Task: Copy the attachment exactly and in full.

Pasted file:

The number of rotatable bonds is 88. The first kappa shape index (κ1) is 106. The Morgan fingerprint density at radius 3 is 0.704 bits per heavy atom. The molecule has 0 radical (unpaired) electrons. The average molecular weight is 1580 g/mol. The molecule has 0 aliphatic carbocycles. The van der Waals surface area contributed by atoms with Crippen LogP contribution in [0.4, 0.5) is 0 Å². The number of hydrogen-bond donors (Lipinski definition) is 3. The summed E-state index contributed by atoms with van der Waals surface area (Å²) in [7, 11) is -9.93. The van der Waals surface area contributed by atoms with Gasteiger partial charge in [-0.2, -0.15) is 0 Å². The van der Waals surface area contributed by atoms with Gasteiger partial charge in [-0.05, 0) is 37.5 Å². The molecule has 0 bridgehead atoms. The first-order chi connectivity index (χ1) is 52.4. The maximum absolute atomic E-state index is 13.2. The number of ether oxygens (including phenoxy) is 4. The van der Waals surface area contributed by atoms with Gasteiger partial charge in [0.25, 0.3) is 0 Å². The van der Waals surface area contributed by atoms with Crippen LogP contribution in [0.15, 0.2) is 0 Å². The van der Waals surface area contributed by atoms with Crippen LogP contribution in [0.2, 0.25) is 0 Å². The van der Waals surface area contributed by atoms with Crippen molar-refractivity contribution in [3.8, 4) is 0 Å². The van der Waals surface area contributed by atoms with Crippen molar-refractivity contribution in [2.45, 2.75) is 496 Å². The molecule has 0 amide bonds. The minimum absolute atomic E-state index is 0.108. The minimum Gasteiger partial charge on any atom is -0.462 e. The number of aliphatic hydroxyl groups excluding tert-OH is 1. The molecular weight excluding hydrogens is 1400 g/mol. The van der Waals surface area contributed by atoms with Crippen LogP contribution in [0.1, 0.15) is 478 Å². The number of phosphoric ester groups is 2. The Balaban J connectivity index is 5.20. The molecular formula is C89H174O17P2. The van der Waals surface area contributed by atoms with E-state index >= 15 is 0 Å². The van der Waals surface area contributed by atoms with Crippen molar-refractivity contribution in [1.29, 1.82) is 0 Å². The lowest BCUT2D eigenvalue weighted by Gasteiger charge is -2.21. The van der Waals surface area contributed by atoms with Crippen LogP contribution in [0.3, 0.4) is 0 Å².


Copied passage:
The number of rotatable bonds is 88. The first kappa shape index (κ1) is 106. The Morgan fingerprint density at radius 3 is 0.704 bits per heavy atom. The molecule has 0 radical (unpaired) electrons. The average molecular weight is 1580 g/mol. The molecule has 0 aliphatic carbocycles. The van der Waals surface area contributed by atoms with Crippen LogP contribution in [0.4, 0.5) is 0 Å². The number of hydrogen-bond donors (Lipinski definition) is 3. The summed E-state index contributed by atoms with van der Waals surface area (Å²) in [7, 11) is -9.93. The van der Waals surface area contributed by atoms with Gasteiger partial charge in [-0.2, -0.15) is 0 Å². The van der Waals surface area contributed by atoms with Gasteiger partial charge in [-0.05, 0) is 37.5 Å². The molecule has 0 bridgehead atoms. The first-order chi connectivity index (χ1) is 52.4. The maximum absolute atomic E-state index is 13.2. The number of ether oxygens (including phenoxy) is 4. The van der Waals surface area contributed by atoms with Gasteiger partial charge in [0.25, 0.3) is 0 Å². The van der Waals surface area contributed by atoms with Crippen LogP contribution in [0.15, 0.2) is 0 Å². The van der Waals surface area contributed by atoms with Crippen LogP contribution in [0.2, 0.25) is 0 Å². The van der Waals surface area contributed by atoms with Crippen molar-refractivity contribution in [3.8, 4) is 0 Å². The van der Waals surface area contributed by atoms with Crippen molar-refractivity contribution in [2.45, 2.75) is 496 Å². The molecule has 0 amide bonds. The minimum absolute atomic E-state index is 0.108. The minimum Gasteiger partial charge on any atom is -0.462 e. The number of aliphatic hydroxyl groups excluding tert-OH is 1. The molecular weight excluding hydrogens is 1400 g/mol. The van der Waals surface area contributed by atoms with Crippen LogP contribution in [0.1, 0.15) is 478 Å². The number of phosphoric ester groups is 2. The Balaban J connectivity index is 5.20. The molecular formula is C89H174O17P2. The van der Waals surface area contributed by atoms with E-state index >= 15 is 0 Å². The van der Waals surface area contributed by atoms with Crippen molar-refractivity contribution in [1.29, 1.82) is 0 Å². The lowest BCUT2D eigenvalue weighted by Gasteiger charge is -2.21. The van der Waals surface area contributed by atoms with Crippen LogP contribution in [0.3, 0.4) is 0 Å².